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Democracy Now!

Democracy Now!

Democracy Now! is an independent daily TV & radio news program, hosted by award-winning journalists Amy Goodman and Juan González. We provide daily global news headlines, in-depth interviews and investigative reports without any advertisements or government funding. Our programming shines a spotlight on corporate and government abuses of power and lifts up the stories of ordinary people working to make change in extraordinary times. Democracy Now! is live weekdays at 8am ET and available 24/7 through our website and podcasts.

Words Without Borders

Words Without Borders

Words Without Borders:The Online Magazine of International Literature

New York Review of Books

The New York Review of Books

Recent items from nybooks.com
  • The Master of Eglfing-Haar
    Should Eugen Gabritschevsky be called an outsider artist? The question hovers over his pictures, adding yet another level of mystery to them. In a number of obvious senses, he was certainly the opposite of the figures we generally think of as...
  • If Heaven Ain’t a Lot Like Disney
    The Florida Project is a snapshot of chaos, focused on a heedlessly dissolute young mother and her rambunctious six-year-old daughter. Each wonderfully inventive in her way, the two are living week to week during summer vacation in a...
  • Myanmar: Marketing a Massacre
    All Rohingya were seen to be acting as one, the individual always in the service of the group. That inability to disaggregate one from the other has provided a lethal rationale for mass violence the world over, and it has formed a central pillar of...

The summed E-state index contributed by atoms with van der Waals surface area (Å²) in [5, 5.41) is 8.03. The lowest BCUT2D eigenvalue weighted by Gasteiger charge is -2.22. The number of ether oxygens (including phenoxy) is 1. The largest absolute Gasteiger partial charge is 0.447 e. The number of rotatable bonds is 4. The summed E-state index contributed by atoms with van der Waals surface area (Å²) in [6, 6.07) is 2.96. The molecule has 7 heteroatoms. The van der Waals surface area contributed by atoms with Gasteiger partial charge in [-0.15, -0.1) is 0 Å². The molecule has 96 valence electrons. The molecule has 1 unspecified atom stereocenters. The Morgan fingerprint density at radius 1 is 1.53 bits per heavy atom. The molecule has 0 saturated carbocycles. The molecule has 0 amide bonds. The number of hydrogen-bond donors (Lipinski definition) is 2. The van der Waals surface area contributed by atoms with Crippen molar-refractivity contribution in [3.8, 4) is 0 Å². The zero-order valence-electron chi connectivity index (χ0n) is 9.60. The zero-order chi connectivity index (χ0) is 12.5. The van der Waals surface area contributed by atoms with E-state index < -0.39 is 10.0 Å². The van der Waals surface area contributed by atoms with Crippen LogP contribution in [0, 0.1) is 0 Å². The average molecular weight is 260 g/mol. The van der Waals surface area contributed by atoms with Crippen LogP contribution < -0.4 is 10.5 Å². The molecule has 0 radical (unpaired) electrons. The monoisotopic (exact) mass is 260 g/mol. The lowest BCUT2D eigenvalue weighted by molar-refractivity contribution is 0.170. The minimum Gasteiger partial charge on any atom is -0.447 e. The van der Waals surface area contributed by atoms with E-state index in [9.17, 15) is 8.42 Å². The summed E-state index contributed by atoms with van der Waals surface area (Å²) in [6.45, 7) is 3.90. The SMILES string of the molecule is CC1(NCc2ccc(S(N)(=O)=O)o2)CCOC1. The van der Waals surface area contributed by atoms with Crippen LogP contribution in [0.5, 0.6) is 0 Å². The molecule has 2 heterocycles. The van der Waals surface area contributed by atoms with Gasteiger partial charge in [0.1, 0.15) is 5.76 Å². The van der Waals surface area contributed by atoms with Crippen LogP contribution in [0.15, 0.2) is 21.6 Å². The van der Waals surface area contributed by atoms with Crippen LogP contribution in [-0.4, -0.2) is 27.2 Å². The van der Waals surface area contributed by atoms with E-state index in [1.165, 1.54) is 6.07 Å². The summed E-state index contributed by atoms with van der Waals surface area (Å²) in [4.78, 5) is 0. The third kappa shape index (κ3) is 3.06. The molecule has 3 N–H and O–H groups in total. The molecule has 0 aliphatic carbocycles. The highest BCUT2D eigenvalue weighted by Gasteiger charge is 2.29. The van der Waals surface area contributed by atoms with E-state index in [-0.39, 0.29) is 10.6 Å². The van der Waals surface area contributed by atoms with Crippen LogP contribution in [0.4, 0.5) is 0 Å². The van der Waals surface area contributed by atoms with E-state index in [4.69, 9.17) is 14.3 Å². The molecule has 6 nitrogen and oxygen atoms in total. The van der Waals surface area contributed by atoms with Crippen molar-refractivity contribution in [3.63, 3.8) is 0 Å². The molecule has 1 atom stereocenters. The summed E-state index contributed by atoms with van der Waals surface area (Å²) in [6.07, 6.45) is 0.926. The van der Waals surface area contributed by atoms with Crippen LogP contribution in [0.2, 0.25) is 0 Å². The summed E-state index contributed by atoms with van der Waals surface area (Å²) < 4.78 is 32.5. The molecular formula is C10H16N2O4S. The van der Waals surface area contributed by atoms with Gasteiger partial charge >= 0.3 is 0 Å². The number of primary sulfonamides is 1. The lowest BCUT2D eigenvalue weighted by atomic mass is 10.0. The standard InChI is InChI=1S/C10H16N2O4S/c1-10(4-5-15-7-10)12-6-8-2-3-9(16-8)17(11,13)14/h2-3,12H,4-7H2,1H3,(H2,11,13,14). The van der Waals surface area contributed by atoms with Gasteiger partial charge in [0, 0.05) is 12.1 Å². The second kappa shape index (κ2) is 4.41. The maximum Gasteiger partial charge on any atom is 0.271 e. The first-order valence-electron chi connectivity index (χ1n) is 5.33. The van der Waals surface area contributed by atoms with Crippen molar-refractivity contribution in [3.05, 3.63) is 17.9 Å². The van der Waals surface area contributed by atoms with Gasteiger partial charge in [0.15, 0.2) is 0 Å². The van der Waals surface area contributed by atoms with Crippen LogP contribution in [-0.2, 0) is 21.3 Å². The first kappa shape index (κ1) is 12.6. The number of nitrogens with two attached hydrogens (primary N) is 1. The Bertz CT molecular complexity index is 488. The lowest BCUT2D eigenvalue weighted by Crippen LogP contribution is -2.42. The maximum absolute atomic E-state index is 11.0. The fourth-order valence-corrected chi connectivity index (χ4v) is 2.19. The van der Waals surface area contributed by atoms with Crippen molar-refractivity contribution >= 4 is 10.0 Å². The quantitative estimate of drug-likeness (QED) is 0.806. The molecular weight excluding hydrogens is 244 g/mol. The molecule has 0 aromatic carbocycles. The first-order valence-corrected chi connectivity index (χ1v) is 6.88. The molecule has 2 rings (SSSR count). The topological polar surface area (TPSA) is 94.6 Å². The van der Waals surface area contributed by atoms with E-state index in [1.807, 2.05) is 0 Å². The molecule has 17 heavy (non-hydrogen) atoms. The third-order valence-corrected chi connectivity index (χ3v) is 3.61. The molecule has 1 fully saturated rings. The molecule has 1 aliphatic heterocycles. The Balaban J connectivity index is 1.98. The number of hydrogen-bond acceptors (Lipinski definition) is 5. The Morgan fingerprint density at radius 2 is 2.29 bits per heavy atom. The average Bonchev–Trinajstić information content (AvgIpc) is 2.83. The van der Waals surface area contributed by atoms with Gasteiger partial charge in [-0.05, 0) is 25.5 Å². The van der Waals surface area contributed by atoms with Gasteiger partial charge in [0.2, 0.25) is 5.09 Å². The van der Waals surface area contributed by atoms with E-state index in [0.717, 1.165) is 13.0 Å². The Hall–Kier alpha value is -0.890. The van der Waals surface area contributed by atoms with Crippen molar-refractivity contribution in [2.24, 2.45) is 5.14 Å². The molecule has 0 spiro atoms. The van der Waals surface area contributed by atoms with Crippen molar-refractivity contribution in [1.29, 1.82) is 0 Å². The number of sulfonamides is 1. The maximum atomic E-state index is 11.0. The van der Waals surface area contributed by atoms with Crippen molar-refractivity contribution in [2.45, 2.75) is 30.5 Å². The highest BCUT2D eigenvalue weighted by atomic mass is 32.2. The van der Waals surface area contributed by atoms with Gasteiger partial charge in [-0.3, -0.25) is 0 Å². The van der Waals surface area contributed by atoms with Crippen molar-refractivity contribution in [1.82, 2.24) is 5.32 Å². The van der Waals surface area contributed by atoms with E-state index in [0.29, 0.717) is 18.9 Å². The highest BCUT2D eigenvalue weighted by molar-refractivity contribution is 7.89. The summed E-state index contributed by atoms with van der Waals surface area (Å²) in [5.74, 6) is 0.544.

• Is Democracy in Europe Doomed?
    Too many people on the European left scoff at nationalism, mistaking their own distaste for evidence that the phenomenon no longer exists or is somehow illegitimate. If 2016 and 2017 have proven anything, it is that this sort of visceral...
  • So When Are You Getting Married?
    How insular a community is may be measured by its share of members who wish to appear on camera. When a casting call went out to New York’s ultra-Orthodox community, which numbers in the hundreds of thousands, to appear in Menashe, a feature...
  • Salmon
    How salmon love
    sex enough to fight uphill in waters blasting
    brilliant, some
    one hundred mph (fact-checkers,
    forget it, I’m close.) How we stood, old inkling
    of such exhausting omg
    Darwin would have...
  • Brexit: ‘Take Back Control’?
    It now seems unlikely that the UK government will secure a transitional agreement with the EU in time for businesses to postpone their plans to start leaving the UK or cutting their investments there. If so, the percentage of British voters who...
  • Trump’s War on Knowledge
    There has always been a disturbing strand of anti-intellectualism in American life, but never has an occupant of the White House exhibited such a toxic mix of ignorance and mendacity, such lack of intellectual curiosity and disregard for rigorous...
  • The Cultural Axis
    We do not normally associate Hitler and Mussolini’s violent and aggressive regimes with “soft power.” But the two dictators were would-be intellectuals—Adolf Hitler a failed painter inebriated with the music of Wagner, and Mussolini a onetime...

Neglectedbooks.com

The Neglected Books Page

www.NeglectedBooks.com: Where forgotten books are remembered
  • Discovery, a Paperback Magazine (1953-1955)

    During my annual pilgrimage to the Montana Valley Book Store, I decided to dig around in the anthologies section, a section I’ve always avoided before. I’ll admit to a bias for original sources over compilations, and I’ve rarely found a good reason to overcome it. But it was hot outside and cool in the basement... Read more

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  • Selected Stories, by Martin Armstrong (1951)